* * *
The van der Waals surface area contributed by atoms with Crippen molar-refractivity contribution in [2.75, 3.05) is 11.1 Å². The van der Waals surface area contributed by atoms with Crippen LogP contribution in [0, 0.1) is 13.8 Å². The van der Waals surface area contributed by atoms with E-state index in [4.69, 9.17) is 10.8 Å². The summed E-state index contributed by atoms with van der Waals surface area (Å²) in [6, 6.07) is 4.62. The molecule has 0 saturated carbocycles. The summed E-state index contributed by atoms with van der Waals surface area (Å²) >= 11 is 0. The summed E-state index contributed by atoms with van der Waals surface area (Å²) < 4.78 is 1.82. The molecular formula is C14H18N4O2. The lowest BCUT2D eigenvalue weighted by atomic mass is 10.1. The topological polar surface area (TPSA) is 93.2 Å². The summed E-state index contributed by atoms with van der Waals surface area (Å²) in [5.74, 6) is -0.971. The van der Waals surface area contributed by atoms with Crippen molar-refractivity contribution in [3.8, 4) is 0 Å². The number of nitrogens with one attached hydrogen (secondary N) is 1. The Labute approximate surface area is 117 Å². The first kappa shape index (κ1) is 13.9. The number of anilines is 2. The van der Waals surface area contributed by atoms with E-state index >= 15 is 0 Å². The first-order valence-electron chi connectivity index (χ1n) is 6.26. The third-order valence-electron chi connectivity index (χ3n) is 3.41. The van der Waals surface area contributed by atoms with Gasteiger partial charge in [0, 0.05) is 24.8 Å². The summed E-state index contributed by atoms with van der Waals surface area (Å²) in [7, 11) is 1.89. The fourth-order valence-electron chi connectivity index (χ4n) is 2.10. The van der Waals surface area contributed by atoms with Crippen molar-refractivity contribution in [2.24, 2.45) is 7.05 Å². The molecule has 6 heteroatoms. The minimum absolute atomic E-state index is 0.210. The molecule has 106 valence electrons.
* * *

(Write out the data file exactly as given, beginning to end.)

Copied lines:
The van der Waals surface area contributed by atoms with Crippen molar-refractivity contribution in [2.75, 3.05) is 11.1 Å². The van der Waals surface area contributed by atoms with Crippen LogP contribution in [0, 0.1) is 13.8 Å². The van der Waals surface area contributed by atoms with E-state index in [4.69, 9.17) is 10.8 Å². The summed E-state index contributed by atoms with van der Waals surface area (Å²) in [6, 6.07) is 4.62. The molecule has 0 saturated carbocycles. The summed E-state index contributed by atoms with van der Waals surface area (Å²) >= 11 is 0. The summed E-state index contributed by atoms with van der Waals surface area (Å²) < 4.78 is 1.82. The molecular formula is C14H18N4O2. The lowest BCUT2D eigenvalue weighted by atomic mass is 10.1. The topological polar surface area (TPSA) is 93.2 Å². The summed E-state index contributed by atoms with van der Waals surface area (Å²) in [5.74, 6) is -0.971. The van der Waals surface area contributed by atoms with Crippen molar-refractivity contribution in [3.8, 4) is 0 Å². The number of nitrogens with one attached hydrogen (secondary N) is 1. The Labute approximate surface area is 117 Å². The first kappa shape index (κ1) is 13.9. The number of anilines is 2. The van der Waals surface area contributed by atoms with E-state index >= 15 is 0 Å². The first-order valence-electron chi connectivity index (χ1n) is 6.26. The third-order valence-electron chi connectivity index (χ3n) is 3.41. The van der Waals surface area contributed by atoms with Gasteiger partial charge in [0, 0.05) is 24.8 Å². The summed E-state index contributed by atoms with van der Waals surface area (Å²) in [7, 11) is 1.89. The fourth-order valence-electron chi connectivity index (χ4n) is 2.10. The van der Waals surface area contributed by atoms with Crippen molar-refractivity contribution in [2.24, 2.45) is 7.05 Å². The molecule has 6 heteroatoms. The minimum absolute atomic E-state index is 0.210. The molecule has 106 valence electrons.